War Protest Generates Strong Turnout

By Ryan G. Murphy, Emma Vaughn and David Pierson

Los Angeles Times

September 24, 2005

Capping a summer of rising discontent with the war in Iraq, tens of thousands of protesters marched through cities across the nation Saturday to demand the immediate withdrawal of U.S. forces.

Crowds shrugged off chilly rains and breakdowns in public transportation to greet Cindy Sheehan and her traveling anti-war vigil in Washington, D.C. In Los Angeles, actors and politicians led a snaking procession of protesters through downtown. And in San Diego, war veterans were among the thousands who gathered at a peaceful rally at a park.

Many of the marchers said the events represented a growing momentum of discontent with the war and the Bush administration -- leading to the rise of Sheehan's movement.

The Vacaville, Calif., woman whose son, Army Spec. Casey Sheehan, was killed in Iraq, led a caravan from Crawford, Texas, where she spent a month seeking a meeting with the president during his vacation, to Washington, D.C . Her speech Saturday marked a dramatic high point in her campaign.

"We have to do our jobs as Americans. If nobody else will hold them accountable, we will," Sheehan shouted, her arms upraised. "We'll be the checks and balances on this out-of-control, criminal government."

Organizers claimed more than 200,000 people turned out for the peaceful event, calling it the largest protest in Washington, D.C. since the war began in March 2003. The number could not be verified independently. D.C. Police Chief Charles Ramsey said the group probably had reached its goal of 100,000.

The daylong march and rally was the first of three days of events here that is expected to culminate Monday with protesters flooding Congressional offices to demand an immediate and complete troop withdrawal, a position that few representatives on either side of the aisle have embraced.

The protest comes as polls show growing unhappiness with the war. A CNN/USA Today poll last week indicated that 59 percent of Americans think the war was a "mistake" -- the highest figure recorded since the question was first asked in March 2003.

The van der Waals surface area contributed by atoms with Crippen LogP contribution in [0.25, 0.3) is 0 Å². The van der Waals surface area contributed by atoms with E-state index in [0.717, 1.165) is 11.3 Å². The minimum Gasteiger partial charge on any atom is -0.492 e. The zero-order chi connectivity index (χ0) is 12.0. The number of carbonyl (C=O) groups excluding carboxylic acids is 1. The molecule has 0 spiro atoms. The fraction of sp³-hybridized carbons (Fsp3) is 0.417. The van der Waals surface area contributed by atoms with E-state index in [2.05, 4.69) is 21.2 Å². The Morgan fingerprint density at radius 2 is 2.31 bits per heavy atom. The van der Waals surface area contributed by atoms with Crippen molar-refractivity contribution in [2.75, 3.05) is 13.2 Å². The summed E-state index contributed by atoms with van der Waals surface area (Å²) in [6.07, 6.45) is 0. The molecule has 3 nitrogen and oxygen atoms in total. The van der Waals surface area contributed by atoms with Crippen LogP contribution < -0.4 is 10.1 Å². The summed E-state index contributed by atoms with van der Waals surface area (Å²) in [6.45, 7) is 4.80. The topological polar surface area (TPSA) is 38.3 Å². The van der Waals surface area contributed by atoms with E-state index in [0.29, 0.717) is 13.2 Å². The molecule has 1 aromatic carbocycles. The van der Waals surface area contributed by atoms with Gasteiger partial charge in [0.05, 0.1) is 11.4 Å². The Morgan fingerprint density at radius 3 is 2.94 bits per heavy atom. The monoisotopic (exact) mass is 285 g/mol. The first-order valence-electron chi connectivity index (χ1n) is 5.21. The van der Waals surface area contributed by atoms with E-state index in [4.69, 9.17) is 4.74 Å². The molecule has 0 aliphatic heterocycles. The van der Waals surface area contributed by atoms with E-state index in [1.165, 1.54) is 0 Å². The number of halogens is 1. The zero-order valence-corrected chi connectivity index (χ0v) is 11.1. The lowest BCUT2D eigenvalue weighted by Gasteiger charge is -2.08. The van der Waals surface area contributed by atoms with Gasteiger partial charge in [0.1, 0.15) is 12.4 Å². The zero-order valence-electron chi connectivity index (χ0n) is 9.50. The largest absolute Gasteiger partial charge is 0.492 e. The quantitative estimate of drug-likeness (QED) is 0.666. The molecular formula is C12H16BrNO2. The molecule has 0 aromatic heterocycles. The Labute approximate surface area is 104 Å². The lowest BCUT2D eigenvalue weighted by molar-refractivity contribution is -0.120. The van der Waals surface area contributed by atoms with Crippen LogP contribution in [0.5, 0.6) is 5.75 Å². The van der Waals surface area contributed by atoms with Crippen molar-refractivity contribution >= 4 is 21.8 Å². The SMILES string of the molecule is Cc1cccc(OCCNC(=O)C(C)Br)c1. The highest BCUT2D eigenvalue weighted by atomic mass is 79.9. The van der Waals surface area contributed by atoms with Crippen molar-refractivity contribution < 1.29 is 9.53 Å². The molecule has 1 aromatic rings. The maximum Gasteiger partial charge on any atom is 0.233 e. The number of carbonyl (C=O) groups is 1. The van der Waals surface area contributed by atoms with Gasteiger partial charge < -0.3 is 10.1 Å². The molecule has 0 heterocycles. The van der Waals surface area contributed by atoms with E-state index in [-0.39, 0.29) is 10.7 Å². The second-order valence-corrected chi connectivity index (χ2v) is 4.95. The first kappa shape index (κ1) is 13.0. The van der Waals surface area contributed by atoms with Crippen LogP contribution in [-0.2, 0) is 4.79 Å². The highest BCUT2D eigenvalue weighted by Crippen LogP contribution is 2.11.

There remains, however, widespread disagreement about the best solution. The same poll showed that just 30 percent of Americans favor a total troop withdrawal, while 26 percent favor maintaining the current level.

The demonstrators came from Alaska and South Carolina, New York and Maine. Graying protest veterans from the 1960s clad in tie dye mixed with a younger, edgier set with nose rings, black combat boots and gas masks. They beat tom-toms, carried signs demanding Bush's impeachment and blew up a 25-foot inflatable doll of President Bush, complete with a military flight suit and a nose like Pinocchio. One popular T-shirt, in a nod toward Hurricane Katrina, read: "Make Levees, Not War."

Thousands of additional protesters were stranded in New York and other East Coast cities when 13 Amtrak commuter trains either were delayed or canceled because of an early morning electrical outage.

The peace demonstrators also were joined by an amalgam of leftist activists, including a contingent of anti-globalization protesters in town for a World Bank meeting. Sitting under tents and at card tables circling the Washington Monument, they promoted a grab-bag of issues, from gay marriage to vegetarianism.

Supporters of the war also showed up, holding a news conference at a local hotel to emphasize the need for soldiers to remain in Iraq. Mike Broomhead, whose brother was killed in Fallujah in May 2003, said that he continued to support the war despite his family's loss.

"They are doing fantastic work, not only so that a free and democratic Middle East can provide freedom for us, but also to give that part of the world a taste of the freedom that we've grown up with," he said.

Sheehan's presence ignited some bitter commentary. One man, G.R. Quinn, waved and held a sign that said "Cindy Sheehan is a Nazi Witch" as protesters walked past and jeered.

A protest also was held in London, where 10,000 anti-war protesters marched Saturday past the Houses of Parliament and government headquarters in Whitehall, then rallied in Hyde Park to listen to speakers lambasting Prime Minister Tony Blair and demanding a pullout of British troops from Iraq.

Murphy and Vaughn reported from Washington, D.C. and Pierson from Los Angeles. Times staff writers T. Christian Miller, Tony Perry and John Daniszewski contributed to this report.